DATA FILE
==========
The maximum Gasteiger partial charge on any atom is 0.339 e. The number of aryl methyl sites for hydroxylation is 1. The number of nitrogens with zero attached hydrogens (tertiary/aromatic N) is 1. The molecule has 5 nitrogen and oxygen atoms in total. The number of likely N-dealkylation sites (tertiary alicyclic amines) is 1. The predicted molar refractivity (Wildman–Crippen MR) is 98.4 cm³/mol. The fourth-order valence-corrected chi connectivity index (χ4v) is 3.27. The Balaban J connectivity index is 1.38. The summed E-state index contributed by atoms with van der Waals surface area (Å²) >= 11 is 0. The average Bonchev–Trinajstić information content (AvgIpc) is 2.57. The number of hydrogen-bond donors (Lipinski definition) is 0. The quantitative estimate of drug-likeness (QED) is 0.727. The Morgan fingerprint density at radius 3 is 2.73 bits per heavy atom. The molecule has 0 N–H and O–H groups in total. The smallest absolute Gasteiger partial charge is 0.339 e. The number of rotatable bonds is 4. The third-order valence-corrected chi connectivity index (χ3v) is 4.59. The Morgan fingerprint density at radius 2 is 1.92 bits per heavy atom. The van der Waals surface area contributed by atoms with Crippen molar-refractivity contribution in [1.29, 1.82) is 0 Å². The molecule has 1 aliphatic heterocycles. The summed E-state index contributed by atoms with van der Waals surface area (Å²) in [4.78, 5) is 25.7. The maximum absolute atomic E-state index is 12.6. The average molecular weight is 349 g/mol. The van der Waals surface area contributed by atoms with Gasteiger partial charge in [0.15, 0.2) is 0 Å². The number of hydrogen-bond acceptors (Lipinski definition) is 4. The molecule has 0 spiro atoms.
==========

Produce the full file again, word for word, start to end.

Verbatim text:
The maximum Gasteiger partial charge on any atom is 0.339 e. The number of aryl methyl sites for hydroxylation is 1. The number of nitrogens with zero attached hydrogens (tertiary/aromatic N) is 1. The molecule has 5 nitrogen and oxygen atoms in total. The number of likely N-dealkylation sites (tertiary alicyclic amines) is 1. The predicted molar refractivity (Wildman–Crippen MR) is 98.4 cm³/mol. The fourth-order valence-corrected chi connectivity index (χ4v) is 3.27. The Balaban J connectivity index is 1.38. The summed E-state index contributed by atoms with van der Waals surface area (Å²) >= 11 is 0. The average Bonchev–Trinajstić information content (AvgIpc) is 2.57. The number of hydrogen-bond donors (Lipinski definition) is 0. The quantitative estimate of drug-likeness (QED) is 0.727. The Morgan fingerprint density at radius 3 is 2.73 bits per heavy atom. The molecule has 0 N–H and O–H groups in total. The smallest absolute Gasteiger partial charge is 0.339 e. The number of rotatable bonds is 4. The third-order valence-corrected chi connectivity index (χ3v) is 4.59. The Morgan fingerprint density at radius 2 is 1.92 bits per heavy atom. The van der Waals surface area contributed by atoms with Crippen molar-refractivity contribution in [1.29, 1.82) is 0 Å². The molecule has 1 aliphatic heterocycles. The summed E-state index contributed by atoms with van der Waals surface area (Å²) in [4.78, 5) is 25.7. The maximum absolute atomic E-state index is 12.6. The average molecular weight is 349 g/mol. The van der Waals surface area contributed by atoms with Gasteiger partial charge in [0.15, 0.2) is 0 Å². The number of hydrogen-bond acceptors (Lipinski definition) is 4. The molecule has 0 spiro atoms.